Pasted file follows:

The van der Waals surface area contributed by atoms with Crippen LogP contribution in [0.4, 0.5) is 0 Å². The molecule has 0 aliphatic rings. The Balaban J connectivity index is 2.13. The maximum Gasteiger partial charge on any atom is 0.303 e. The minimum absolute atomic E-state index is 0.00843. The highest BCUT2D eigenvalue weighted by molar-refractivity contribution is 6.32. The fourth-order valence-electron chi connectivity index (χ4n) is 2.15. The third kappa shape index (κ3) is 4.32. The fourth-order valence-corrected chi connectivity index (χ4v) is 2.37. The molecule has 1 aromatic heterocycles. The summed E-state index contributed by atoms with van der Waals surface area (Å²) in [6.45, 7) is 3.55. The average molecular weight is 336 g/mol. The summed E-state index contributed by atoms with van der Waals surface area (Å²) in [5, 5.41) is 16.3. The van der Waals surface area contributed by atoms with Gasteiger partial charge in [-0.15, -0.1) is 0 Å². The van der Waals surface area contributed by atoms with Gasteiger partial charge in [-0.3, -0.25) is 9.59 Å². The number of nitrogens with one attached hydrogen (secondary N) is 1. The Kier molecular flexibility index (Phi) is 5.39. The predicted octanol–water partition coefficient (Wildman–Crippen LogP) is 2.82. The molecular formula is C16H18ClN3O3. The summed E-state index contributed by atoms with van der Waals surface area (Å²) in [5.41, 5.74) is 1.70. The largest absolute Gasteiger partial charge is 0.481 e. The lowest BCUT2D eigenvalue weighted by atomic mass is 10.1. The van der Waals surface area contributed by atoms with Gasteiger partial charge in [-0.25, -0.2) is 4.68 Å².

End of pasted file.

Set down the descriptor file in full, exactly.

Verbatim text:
The van der Waals surface area contributed by atoms with Crippen LogP contribution in [0.4, 0.5) is 0 Å². The molecule has 0 aliphatic rings. The Balaban J connectivity index is 2.13. The maximum Gasteiger partial charge on any atom is 0.303 e. The minimum absolute atomic E-state index is 0.00843. The highest BCUT2D eigenvalue weighted by molar-refractivity contribution is 6.32. The fourth-order valence-electron chi connectivity index (χ4n) is 2.15. The third kappa shape index (κ3) is 4.32. The fourth-order valence-corrected chi connectivity index (χ4v) is 2.37. The molecule has 1 aromatic heterocycles. The summed E-state index contributed by atoms with van der Waals surface area (Å²) in [6.45, 7) is 3.55. The average molecular weight is 336 g/mol. The summed E-state index contributed by atoms with van der Waals surface area (Å²) in [5, 5.41) is 16.3. The van der Waals surface area contributed by atoms with Gasteiger partial charge in [-0.15, -0.1) is 0 Å². The van der Waals surface area contributed by atoms with Gasteiger partial charge in [-0.3, -0.25) is 9.59 Å². The number of nitrogens with one attached hydrogen (secondary N) is 1. The Kier molecular flexibility index (Phi) is 5.39. The predicted octanol–water partition coefficient (Wildman–Crippen LogP) is 2.82. The molecular formula is C16H18ClN3O3. The summed E-state index contributed by atoms with van der Waals surface area (Å²) in [5.41, 5.74) is 1.70. The largest absolute Gasteiger partial charge is 0.481 e. The lowest BCUT2D eigenvalue weighted by atomic mass is 10.1. The van der Waals surface area contributed by atoms with Gasteiger partial charge in [-0.25, -0.2) is 4.68 Å².